How to do a push up. That seems pretty straightforward, right?
For many women the subject of push ups is fraught with anxiety and fear. If I ask a potential client how long ago she did or attempted to do a push up her eyes will often get big has she reaches back in her mind to failed attempts in high school or her last unsatisfying bootcamp experience. She will often follow her response with,
“I can’t do push ups.”
I know this statement to be untrue. She simply hasn’t found the push up that is at her level.
I have a progression that I start clients on to be able to do a standard push up – on the ground and on toes. Depending on their individual fitness level they may start at the very beginning of this progression or perhaps at step 2. If you start working at it, you too can do a push up.
- Wall push up: This very beginner level is very effective at working your upper body and learning what a push up should feel like. Face a wall and place your hands under your shoulders. Then place your feet 1-2 feet away (this will vary with height – you want to be at a bit of angle). Keeping your feet flat on the ground, bend your elbows to lower you upper body towards the wall. You must keep your body as straight as possible, don’t hinge at the hips and engage your lower body. To progress this needs to be all about your upper body. When that gets easy move to the next level.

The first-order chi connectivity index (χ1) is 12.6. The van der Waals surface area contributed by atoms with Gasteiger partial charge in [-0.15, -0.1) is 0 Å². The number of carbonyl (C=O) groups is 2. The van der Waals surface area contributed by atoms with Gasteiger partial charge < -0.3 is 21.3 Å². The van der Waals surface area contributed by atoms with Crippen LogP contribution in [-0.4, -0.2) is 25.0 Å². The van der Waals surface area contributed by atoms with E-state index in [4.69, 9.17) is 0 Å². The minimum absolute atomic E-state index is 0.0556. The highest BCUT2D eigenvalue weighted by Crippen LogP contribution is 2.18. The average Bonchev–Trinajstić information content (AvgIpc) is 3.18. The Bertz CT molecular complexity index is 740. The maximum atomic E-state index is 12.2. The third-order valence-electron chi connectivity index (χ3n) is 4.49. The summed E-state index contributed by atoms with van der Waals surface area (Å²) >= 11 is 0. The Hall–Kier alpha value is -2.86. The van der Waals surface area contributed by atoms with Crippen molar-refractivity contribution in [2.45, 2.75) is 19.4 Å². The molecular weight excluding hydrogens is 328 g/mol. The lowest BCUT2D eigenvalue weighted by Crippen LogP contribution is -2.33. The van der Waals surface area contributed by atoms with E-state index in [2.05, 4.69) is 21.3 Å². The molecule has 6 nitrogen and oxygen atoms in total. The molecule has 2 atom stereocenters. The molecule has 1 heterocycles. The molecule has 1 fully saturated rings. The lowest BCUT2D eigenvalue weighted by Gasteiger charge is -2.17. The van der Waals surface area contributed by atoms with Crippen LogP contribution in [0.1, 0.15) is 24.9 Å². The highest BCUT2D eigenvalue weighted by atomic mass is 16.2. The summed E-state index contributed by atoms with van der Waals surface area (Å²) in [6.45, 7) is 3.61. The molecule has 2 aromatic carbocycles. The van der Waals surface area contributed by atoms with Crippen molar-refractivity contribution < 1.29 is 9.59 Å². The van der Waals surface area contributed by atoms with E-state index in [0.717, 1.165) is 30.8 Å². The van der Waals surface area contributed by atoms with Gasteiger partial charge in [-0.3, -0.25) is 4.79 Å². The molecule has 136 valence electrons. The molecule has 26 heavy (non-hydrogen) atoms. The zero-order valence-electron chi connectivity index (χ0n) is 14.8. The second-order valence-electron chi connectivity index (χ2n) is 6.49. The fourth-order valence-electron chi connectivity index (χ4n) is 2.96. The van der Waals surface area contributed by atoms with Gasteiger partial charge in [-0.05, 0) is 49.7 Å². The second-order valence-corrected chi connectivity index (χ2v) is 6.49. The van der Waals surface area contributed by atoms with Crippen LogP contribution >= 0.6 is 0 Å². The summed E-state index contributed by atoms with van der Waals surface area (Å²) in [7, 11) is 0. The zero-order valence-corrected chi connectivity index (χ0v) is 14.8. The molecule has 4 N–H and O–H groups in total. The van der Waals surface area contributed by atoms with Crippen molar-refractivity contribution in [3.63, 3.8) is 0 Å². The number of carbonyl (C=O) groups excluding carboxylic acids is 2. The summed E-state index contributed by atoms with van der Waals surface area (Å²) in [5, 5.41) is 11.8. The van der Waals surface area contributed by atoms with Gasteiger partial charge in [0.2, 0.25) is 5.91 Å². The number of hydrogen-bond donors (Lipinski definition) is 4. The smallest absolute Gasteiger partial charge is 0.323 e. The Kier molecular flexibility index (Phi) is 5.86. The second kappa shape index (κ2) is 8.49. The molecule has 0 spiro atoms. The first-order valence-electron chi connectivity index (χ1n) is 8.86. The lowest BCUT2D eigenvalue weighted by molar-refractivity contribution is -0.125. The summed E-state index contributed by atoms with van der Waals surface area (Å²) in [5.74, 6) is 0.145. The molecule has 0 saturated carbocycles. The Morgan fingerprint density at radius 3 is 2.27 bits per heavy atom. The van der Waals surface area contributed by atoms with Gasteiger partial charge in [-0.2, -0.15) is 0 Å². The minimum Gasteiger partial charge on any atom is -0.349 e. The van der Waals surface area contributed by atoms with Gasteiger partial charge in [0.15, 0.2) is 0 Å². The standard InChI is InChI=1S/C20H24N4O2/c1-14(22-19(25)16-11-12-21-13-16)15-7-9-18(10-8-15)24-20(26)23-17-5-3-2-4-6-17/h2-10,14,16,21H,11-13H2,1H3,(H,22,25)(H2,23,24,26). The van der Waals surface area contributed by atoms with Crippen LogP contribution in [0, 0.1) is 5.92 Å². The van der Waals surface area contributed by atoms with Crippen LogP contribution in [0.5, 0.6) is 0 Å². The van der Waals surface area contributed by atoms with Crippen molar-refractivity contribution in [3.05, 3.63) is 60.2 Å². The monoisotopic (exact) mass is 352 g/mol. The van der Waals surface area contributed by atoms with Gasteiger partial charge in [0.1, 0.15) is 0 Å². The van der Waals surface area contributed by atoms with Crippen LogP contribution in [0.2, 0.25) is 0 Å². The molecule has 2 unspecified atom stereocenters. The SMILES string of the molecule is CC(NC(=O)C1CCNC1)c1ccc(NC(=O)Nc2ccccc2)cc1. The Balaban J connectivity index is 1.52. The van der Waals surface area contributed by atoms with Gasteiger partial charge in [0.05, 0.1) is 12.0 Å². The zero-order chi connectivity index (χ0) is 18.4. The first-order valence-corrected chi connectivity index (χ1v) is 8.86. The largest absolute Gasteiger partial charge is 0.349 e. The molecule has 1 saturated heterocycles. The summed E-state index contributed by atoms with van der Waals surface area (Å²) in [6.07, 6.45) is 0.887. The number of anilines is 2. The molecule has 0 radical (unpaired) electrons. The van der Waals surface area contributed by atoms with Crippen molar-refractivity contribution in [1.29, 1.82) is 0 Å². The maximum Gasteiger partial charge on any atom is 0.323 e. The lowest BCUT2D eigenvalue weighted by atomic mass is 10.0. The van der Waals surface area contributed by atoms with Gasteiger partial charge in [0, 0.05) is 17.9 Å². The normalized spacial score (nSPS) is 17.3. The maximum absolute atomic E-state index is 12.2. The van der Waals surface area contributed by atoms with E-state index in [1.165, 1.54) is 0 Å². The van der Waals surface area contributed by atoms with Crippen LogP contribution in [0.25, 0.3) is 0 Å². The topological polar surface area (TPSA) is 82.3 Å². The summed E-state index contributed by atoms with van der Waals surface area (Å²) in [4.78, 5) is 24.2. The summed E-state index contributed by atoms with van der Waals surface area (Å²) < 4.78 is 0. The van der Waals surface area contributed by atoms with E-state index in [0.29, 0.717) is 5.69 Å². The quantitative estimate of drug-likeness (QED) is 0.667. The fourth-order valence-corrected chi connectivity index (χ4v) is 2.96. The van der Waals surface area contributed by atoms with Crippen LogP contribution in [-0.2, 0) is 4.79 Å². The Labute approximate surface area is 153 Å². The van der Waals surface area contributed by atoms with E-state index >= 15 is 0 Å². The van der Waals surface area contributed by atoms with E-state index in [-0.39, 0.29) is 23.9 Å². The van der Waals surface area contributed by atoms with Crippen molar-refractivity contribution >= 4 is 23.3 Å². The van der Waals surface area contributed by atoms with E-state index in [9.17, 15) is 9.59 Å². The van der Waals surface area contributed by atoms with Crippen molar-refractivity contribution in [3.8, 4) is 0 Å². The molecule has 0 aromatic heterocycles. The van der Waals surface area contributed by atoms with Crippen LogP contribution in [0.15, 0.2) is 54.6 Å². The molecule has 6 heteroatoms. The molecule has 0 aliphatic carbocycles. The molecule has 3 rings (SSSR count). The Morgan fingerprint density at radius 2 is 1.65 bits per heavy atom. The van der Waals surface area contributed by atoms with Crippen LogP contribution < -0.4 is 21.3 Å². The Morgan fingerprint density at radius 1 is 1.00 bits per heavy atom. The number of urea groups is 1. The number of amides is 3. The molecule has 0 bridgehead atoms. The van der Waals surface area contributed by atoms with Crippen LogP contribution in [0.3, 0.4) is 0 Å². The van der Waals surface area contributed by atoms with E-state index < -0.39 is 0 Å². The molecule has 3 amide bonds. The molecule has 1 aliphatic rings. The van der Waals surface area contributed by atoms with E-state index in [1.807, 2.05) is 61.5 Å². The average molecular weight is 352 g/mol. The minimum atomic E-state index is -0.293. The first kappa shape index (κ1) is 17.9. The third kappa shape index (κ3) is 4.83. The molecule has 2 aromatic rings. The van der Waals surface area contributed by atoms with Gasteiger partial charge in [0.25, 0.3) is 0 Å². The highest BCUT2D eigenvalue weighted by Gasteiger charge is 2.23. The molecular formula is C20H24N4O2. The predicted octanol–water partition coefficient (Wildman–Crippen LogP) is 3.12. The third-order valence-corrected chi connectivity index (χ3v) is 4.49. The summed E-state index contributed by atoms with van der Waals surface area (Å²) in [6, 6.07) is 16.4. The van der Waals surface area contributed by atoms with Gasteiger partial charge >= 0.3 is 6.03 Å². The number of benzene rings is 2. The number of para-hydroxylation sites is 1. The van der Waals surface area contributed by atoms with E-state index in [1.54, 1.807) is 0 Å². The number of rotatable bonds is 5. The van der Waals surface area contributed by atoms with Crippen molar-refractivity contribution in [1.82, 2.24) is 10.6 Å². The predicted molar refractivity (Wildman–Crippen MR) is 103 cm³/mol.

- Incline push up: You will need a chair, couch or sturdy bench for this version. Your hand placement is the same but this time hands are on the bench or chair in front of you. The same mechanics apply – straight body and tucked in core with no hip engagement. You will start on your knees and progress, as you get stronger, to your toes.
- Modified push up or the “girl push up”: This is the one you remember from gym class. You’ll be on the ground but on your knees. Once again, pull your belly button in, don’t bend at the hips and go as low as you can. (I hate that term by the way – “girl push ups”. This girl does push ups on her toes.)
- Standard push up: Speaking of toes, when the modified push ups start to feel easy that means it’s time to get on your toes. I always tell my clients just start with one. They maybe assigned 8 but just give me one on your toes with the best form you have. It doesn’t matter how far you go down that first one, just keep good form. The depth will come with time and practice.
You know what usually happens at that point? They stay on their toes for the full set. They just needed to believe they could do it. I always get a big smile when a client busts out standard push ups for the first time.
I do love push ups. For your best upper body push ups need to be in your workout rotation. The push up works not just the chest but also back, arms, shoulders and core. And anyone can do a push up.